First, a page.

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Periods are not a luxury and so products should not be burdened at a higher rate. Germany lowered the tax rate on tampons and sanitary pads from 19% to 7%, at the beginning of 2020. France, Spain, Poland, and Austria have also dropped sales tax on sanitary items. Kenya, a lower-middle income economy African country with 36.1% (2015/2016) of its people living below the international poverty line, removed the VAT on sanitary pads and tampons way back in 2004 to make them more affordable. The Kenyan government has been budgeting to run a program to distribute free sanitary pads in schools in low-income societies.
Poor menstrual sanitation is not confined to poor countries. With a high expense of living, many people in developed countries also simply cannot afford sanitary items and end up absorbing their blood with poor replacements such as newspapers, toilet rolls, or rags. At least 30 American states still have some taxes imposed on menstrual products. As per a report by the New York Times, up to 20,000, New Zealand students were at risk of not being able to afford sanitary products.
The condition is worse in Venezuela, where the expense of one package of sanitary towels can surpass 25% of a month’s wages for those earning the meagerest salary. If we glance at Nepal, where the Supreme Court held the custom of chhaupadi, a social practice that comprises forcing a menstruating woman to live in a hut for those “inevitable” days of the months, to be illegal in 2005, many women are still practicing it and risking their lives in the name of tradition.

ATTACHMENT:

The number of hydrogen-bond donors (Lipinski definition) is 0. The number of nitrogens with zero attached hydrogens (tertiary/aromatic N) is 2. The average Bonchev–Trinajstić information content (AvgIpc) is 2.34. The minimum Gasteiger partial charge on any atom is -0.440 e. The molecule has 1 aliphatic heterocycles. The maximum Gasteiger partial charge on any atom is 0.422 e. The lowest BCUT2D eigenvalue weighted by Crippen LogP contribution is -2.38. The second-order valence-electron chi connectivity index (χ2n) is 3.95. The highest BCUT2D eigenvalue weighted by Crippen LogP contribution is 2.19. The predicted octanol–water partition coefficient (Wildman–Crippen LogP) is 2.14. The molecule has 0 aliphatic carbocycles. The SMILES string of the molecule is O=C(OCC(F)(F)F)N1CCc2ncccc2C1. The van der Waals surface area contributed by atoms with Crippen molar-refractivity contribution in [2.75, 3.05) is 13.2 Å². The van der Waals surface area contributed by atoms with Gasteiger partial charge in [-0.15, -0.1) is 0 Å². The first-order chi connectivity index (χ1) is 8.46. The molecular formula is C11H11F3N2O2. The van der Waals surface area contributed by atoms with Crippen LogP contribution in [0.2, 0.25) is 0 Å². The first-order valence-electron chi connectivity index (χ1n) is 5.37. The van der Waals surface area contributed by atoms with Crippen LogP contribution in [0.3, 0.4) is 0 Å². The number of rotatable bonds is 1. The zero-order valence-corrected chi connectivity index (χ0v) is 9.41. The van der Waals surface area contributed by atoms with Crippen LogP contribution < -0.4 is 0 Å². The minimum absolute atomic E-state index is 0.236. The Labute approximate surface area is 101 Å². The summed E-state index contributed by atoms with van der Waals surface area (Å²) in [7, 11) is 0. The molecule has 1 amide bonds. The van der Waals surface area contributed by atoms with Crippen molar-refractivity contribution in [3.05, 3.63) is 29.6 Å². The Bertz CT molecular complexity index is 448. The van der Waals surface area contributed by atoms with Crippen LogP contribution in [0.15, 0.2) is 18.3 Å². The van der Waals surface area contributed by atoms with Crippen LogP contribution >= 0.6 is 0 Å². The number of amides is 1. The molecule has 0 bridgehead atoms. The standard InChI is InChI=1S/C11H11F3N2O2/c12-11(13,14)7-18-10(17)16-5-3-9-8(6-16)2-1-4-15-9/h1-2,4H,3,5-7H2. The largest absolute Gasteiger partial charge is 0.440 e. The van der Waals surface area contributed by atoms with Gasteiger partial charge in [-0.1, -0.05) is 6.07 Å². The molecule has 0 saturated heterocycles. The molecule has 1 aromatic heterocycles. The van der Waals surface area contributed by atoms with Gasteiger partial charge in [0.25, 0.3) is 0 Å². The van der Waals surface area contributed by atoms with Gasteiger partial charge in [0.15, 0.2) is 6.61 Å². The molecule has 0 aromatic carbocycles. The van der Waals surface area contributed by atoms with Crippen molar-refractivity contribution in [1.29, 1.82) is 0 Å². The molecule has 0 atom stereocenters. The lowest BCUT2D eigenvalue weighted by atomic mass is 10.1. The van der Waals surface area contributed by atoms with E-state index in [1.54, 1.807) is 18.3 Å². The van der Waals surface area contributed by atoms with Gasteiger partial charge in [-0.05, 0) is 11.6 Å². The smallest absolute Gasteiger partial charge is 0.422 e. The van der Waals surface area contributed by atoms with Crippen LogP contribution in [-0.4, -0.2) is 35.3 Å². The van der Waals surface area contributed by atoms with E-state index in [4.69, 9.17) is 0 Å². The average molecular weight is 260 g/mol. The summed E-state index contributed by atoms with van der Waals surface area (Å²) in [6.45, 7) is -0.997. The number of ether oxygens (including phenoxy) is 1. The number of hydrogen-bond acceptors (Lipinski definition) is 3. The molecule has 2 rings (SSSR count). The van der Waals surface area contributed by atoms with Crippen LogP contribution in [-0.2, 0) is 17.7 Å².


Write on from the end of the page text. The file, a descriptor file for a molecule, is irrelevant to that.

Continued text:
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India scrapped its 12% tax on female hygiene products in 2018. However, the majority of menstruating females in India are still considerably reliant on precarious alternatives like remnants, rags, grass, and ash. Girls demand to live a life of dignity as is being provided by the constitution of India.
Menstrual health is still regarded as a taboo subject in many countries. The disgrace of menses and menstrual sanitation is the demolition of several human rights, most evidently of the right to human dignity. Tax reduction is just the primary measure towards diluting the shame and taboos. Sanitary products should not be a privilege for just a few women.
Society needs to acknowledge that the products for ‘those days of the month’ aren’t elective for menstruating women. While authorities take the great initial step of giving accessible products, schools also need to educate students about menstruation in a more effective way. Nelson Mandela has rightly said that “Education is the most powerful weapon which you can use to change the world.” Surely, education is the key to eradicate all the problems- including period poverty.
Stuti Upadhyay is an adventurer looking for treasure. She believes that the education is the key to root out every problem prevalent in the society. Hence, she endeavours to create awareness about various issues related to women, among masses. You can find her on Linkedin and Twitter.